UAW President Bob King has a unique perspective on day care worker “pay cuts.” During a press conference yesterday, King denounced Gov. Rick Snyder’s administration for ending the Department of Human Service’s practice of taking “dues” out of government subsidy payments that low-income families use to pay home-based day care providers. According to the Detroit Free Press, King described the governor’s action as part of an agenda “to destroy the middle class.”

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The truth is, many home-based day care providers around the state are rejoicing that their pay is no longer being reduced for public-sector “union dues” — especially since the providers are private employers who receive none of the benefits that real public employees do. Many of them own their own business, so the union could not represent them in negotiations, could not bargain on their behalf. Yet money was being extracted anyway.

Nor did these providers benefit from the promise of extra training — another justification for roping private businesses into a government union. In 2006, Mott Community College was asked to enter into an interlocal agreement with the DHS in order to have a mechanism for creating the Michigan Home Based Child Care Council, the needed “employer” for the union to bargain against. Mott agreed, on the understanding that it would be instrumental in offering additional training to day care providers.

When the MHBCCC was dissolved by Mott Community College earlier this week, Michael Kelly, Mott’s executive director of public information, said in an e-mail: “We are content to have this end. We agreed to provide training but have never been asked to do so.”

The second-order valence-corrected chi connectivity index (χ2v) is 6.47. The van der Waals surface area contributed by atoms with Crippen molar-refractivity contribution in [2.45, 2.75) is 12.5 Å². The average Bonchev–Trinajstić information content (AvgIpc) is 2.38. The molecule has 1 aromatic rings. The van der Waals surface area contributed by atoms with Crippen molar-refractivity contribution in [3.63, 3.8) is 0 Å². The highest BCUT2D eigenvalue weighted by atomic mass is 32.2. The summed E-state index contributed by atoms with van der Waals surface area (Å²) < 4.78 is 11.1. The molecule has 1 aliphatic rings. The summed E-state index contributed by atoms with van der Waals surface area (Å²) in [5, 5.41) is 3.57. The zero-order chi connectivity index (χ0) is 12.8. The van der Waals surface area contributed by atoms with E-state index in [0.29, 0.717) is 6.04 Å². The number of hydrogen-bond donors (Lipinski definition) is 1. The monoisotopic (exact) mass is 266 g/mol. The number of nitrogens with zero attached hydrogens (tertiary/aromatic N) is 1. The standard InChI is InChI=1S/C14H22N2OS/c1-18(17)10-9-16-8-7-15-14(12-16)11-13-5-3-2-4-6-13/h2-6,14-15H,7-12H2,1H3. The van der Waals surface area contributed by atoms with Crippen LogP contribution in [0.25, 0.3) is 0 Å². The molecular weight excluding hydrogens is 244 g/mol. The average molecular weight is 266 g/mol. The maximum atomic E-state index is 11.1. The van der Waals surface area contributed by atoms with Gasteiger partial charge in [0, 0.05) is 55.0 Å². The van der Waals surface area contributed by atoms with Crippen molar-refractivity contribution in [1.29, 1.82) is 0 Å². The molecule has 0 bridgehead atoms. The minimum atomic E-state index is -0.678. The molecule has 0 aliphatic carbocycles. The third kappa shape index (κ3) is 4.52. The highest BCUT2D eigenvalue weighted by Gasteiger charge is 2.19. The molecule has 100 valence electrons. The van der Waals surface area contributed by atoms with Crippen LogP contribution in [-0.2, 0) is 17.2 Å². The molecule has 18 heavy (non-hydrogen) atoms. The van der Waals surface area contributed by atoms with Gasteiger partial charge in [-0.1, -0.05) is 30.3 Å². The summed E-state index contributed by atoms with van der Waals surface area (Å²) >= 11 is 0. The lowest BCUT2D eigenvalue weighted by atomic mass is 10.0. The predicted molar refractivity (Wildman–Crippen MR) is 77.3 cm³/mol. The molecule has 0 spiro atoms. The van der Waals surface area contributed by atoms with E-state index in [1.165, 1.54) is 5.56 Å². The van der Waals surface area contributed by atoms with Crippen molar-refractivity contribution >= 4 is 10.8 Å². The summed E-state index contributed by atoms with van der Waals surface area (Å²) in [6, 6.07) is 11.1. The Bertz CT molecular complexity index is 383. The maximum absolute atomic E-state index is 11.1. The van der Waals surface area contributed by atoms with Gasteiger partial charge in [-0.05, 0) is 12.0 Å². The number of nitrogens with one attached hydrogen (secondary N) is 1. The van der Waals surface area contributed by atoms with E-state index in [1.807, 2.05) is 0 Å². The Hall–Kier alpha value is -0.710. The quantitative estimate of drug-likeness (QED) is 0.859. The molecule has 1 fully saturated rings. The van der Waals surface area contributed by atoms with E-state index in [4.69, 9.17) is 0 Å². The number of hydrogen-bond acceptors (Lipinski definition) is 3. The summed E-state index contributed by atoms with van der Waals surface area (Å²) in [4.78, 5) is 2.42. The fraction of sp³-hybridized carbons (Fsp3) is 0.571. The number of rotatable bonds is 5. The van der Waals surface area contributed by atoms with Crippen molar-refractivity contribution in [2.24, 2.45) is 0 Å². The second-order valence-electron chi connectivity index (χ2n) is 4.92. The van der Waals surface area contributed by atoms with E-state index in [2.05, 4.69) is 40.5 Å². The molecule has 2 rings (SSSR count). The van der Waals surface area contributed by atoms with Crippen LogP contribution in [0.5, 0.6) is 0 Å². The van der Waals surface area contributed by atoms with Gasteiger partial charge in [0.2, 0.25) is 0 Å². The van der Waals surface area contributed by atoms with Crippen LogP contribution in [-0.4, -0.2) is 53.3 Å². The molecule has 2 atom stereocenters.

What’s truly striking is that a union that was willing to take millions of dollars from the child care subsidy payments of “welfare-to-work” families is now expressing concern that children will be thrown into poverty.

The evidence (including union e-mails) seems clear that this whole day care arrangement was concocted by the unions and the Granholm administration to siphon millions of dollars from needy families and day care owners without providing anything in return.

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There aren’t many policies that get near unanimous support from economists, but free trade is one of them. Despite this, a central theme of the 2016 presidential campaign, heard from both political parties, was that free trade was somehow harmful to the United States and corrective action was needed. Mark Perry, an economics professor at the University of Michigan-Flint and scholar with the American Enterprise Institute, makes the case for why President Trump’s assessment of free trade is misguided.

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